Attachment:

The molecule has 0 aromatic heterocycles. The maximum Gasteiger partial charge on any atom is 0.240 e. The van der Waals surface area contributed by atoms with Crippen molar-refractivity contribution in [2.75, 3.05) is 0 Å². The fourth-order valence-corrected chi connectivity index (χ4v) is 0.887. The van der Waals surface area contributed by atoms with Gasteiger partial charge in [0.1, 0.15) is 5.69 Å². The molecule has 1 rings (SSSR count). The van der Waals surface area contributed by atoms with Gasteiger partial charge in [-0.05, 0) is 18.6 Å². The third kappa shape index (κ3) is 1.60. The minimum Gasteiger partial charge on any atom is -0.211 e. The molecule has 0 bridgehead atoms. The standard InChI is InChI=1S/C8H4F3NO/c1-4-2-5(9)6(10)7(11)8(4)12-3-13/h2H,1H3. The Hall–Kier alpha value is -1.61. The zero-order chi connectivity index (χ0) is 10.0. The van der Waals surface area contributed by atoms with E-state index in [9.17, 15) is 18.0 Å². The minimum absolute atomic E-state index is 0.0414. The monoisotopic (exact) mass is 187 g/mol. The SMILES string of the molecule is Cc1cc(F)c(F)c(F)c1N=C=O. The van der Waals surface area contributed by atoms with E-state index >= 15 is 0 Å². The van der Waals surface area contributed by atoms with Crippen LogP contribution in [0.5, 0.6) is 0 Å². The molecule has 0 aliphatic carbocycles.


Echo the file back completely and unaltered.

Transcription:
The molecule has 0 aromatic heterocycles. The maximum Gasteiger partial charge on any atom is 0.240 e. The van der Waals surface area contributed by atoms with Crippen molar-refractivity contribution in [2.75, 3.05) is 0 Å². The fourth-order valence-corrected chi connectivity index (χ4v) is 0.887. The van der Waals surface area contributed by atoms with Gasteiger partial charge in [0.1, 0.15) is 5.69 Å². The molecule has 1 rings (SSSR count). The van der Waals surface area contributed by atoms with Gasteiger partial charge in [-0.05, 0) is 18.6 Å². The third kappa shape index (κ3) is 1.60. The minimum Gasteiger partial charge on any atom is -0.211 e. The molecule has 0 bridgehead atoms. The standard InChI is InChI=1S/C8H4F3NO/c1-4-2-5(9)6(10)7(11)8(4)12-3-13/h2H,1H3. The Hall–Kier alpha value is -1.61. The zero-order chi connectivity index (χ0) is 10.0. The van der Waals surface area contributed by atoms with E-state index in [9.17, 15) is 18.0 Å². The minimum absolute atomic E-state index is 0.0414. The monoisotopic (exact) mass is 187 g/mol. The SMILES string of the molecule is Cc1cc(F)c(F)c(F)c1N=C=O. The van der Waals surface area contributed by atoms with E-state index >= 15 is 0 Å². The van der Waals surface area contributed by atoms with Crippen LogP contribution in [0.5, 0.6) is 0 Å². The molecule has 0 aliphatic carbocycles.